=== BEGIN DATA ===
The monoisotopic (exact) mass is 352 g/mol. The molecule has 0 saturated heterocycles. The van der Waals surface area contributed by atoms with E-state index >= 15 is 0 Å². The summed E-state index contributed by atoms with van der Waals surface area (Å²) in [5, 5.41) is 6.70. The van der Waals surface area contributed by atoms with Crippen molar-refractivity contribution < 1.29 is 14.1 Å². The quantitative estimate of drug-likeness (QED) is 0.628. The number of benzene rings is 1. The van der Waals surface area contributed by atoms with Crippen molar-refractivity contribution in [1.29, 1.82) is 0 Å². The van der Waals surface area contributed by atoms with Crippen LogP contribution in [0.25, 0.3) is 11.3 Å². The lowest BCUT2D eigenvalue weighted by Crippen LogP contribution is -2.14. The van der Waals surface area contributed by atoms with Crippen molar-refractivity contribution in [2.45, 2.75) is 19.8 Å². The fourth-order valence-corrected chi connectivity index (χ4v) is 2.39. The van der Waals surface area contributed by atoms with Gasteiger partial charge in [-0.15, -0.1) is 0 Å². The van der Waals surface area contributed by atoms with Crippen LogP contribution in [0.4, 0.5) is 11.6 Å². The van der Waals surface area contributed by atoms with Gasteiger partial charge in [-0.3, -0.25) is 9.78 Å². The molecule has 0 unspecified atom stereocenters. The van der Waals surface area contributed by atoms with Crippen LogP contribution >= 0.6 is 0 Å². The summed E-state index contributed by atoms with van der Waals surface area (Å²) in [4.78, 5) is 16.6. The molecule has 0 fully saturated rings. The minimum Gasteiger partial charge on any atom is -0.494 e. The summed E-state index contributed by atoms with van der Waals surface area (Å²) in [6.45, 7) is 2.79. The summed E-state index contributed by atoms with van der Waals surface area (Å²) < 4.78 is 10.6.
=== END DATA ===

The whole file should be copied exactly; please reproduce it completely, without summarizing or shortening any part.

The monoisotopic (exact) mass is 352 g/mol. The molecule has 0 saturated heterocycles. The van der Waals surface area contributed by atoms with E-state index >= 15 is 0 Å². The summed E-state index contributed by atoms with van der Waals surface area (Å²) in [5, 5.41) is 6.70. The van der Waals surface area contributed by atoms with Crippen molar-refractivity contribution < 1.29 is 14.1 Å². The quantitative estimate of drug-likeness (QED) is 0.628. The number of benzene rings is 1. The van der Waals surface area contributed by atoms with Crippen molar-refractivity contribution in [1.29, 1.82) is 0 Å². The van der Waals surface area contributed by atoms with Crippen LogP contribution in [0.25, 0.3) is 11.3 Å². The lowest BCUT2D eigenvalue weighted by Crippen LogP contribution is -2.14. The van der Waals surface area contributed by atoms with Crippen molar-refractivity contribution in [2.45, 2.75) is 19.8 Å². The fourth-order valence-corrected chi connectivity index (χ4v) is 2.39. The van der Waals surface area contributed by atoms with Gasteiger partial charge in [-0.15, -0.1) is 0 Å². The van der Waals surface area contributed by atoms with Crippen LogP contribution in [0.4, 0.5) is 11.6 Å². The van der Waals surface area contributed by atoms with Gasteiger partial charge in [-0.3, -0.25) is 9.78 Å². The molecule has 0 unspecified atom stereocenters. The van der Waals surface area contributed by atoms with Crippen LogP contribution >= 0.6 is 0 Å². The summed E-state index contributed by atoms with van der Waals surface area (Å²) in [4.78, 5) is 16.6. The molecule has 0 fully saturated rings. The minimum Gasteiger partial charge on any atom is -0.494 e. The summed E-state index contributed by atoms with van der Waals surface area (Å²) in [6.45, 7) is 2.79. The summed E-state index contributed by atoms with van der Waals surface area (Å²) < 4.78 is 10.6.